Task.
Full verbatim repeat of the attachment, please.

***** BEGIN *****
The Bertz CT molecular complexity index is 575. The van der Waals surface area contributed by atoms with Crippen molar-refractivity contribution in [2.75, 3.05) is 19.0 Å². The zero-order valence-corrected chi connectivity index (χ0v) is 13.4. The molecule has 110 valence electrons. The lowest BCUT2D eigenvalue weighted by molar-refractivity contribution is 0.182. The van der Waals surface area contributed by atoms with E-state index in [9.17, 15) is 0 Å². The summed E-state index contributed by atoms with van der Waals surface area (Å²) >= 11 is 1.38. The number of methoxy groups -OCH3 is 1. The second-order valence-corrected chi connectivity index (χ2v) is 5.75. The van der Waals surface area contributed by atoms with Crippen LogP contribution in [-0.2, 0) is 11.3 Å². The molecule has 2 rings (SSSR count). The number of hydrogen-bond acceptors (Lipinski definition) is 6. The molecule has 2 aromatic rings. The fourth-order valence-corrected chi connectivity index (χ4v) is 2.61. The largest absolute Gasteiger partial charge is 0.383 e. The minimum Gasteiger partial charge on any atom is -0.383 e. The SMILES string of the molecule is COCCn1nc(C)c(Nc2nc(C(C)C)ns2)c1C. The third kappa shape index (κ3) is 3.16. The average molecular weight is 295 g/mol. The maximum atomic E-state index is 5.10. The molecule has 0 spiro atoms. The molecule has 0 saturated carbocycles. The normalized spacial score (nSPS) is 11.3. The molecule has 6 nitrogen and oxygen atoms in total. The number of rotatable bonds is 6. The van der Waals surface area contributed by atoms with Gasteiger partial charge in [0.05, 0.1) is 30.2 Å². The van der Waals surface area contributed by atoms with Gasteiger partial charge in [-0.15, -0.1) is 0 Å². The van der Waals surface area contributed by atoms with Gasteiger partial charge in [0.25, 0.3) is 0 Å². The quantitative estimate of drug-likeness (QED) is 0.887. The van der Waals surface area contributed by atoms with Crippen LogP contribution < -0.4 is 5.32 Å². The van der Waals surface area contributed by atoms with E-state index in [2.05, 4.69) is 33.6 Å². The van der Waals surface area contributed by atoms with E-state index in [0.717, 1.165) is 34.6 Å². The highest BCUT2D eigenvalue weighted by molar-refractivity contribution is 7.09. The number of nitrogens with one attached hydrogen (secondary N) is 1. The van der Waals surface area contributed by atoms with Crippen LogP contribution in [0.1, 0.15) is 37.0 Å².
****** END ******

The Bertz CT molecular complexity index is 575. The van der Waals surface area contributed by atoms with Crippen molar-refractivity contribution in [2.75, 3.05) is 19.0 Å². The zero-order valence-corrected chi connectivity index (χ0v) is 13.4. The molecule has 110 valence electrons. The lowest BCUT2D eigenvalue weighted by molar-refractivity contribution is 0.182. The van der Waals surface area contributed by atoms with E-state index in [9.17, 15) is 0 Å². The summed E-state index contributed by atoms with van der Waals surface area (Å²) >= 11 is 1.38. The number of methoxy groups -OCH3 is 1. The second-order valence-corrected chi connectivity index (χ2v) is 5.75. The van der Waals surface area contributed by atoms with Crippen LogP contribution in [-0.2, 0) is 11.3 Å². The molecule has 2 rings (SSSR count). The number of hydrogen-bond acceptors (Lipinski definition) is 6. The molecule has 2 aromatic rings. The fourth-order valence-corrected chi connectivity index (χ4v) is 2.61. The largest absolute Gasteiger partial charge is 0.383 e. The minimum Gasteiger partial charge on any atom is -0.383 e. The SMILES string of the molecule is COCCn1nc(C)c(Nc2nc(C(C)C)ns2)c1C. The third kappa shape index (κ3) is 3.16. The average molecular weight is 295 g/mol. The maximum atomic E-state index is 5.10. The molecule has 0 spiro atoms. The molecule has 0 saturated carbocycles. The normalized spacial score (nSPS) is 11.3. The molecule has 6 nitrogen and oxygen atoms in total. The number of rotatable bonds is 6. The van der Waals surface area contributed by atoms with Gasteiger partial charge in [0.05, 0.1) is 30.2 Å². The van der Waals surface area contributed by atoms with Gasteiger partial charge in [-0.15, -0.1) is 0 Å². The van der Waals surface area contributed by atoms with Gasteiger partial charge in [0.25, 0.3) is 0 Å². The quantitative estimate of drug-likeness (QED) is 0.887. The van der Waals surface area contributed by atoms with Crippen LogP contribution < -0.4 is 5.32 Å². The van der Waals surface area contributed by atoms with E-state index in [2.05, 4.69) is 33.6 Å². The van der Waals surface area contributed by atoms with E-state index in [0.717, 1.165) is 34.6 Å². The highest BCUT2D eigenvalue weighted by molar-refractivity contribution is 7.09. The number of nitrogens with one attached hydrogen (secondary N) is 1. The van der Waals surface area contributed by atoms with Crippen LogP contribution in [0.1, 0.15) is 37.0 Å².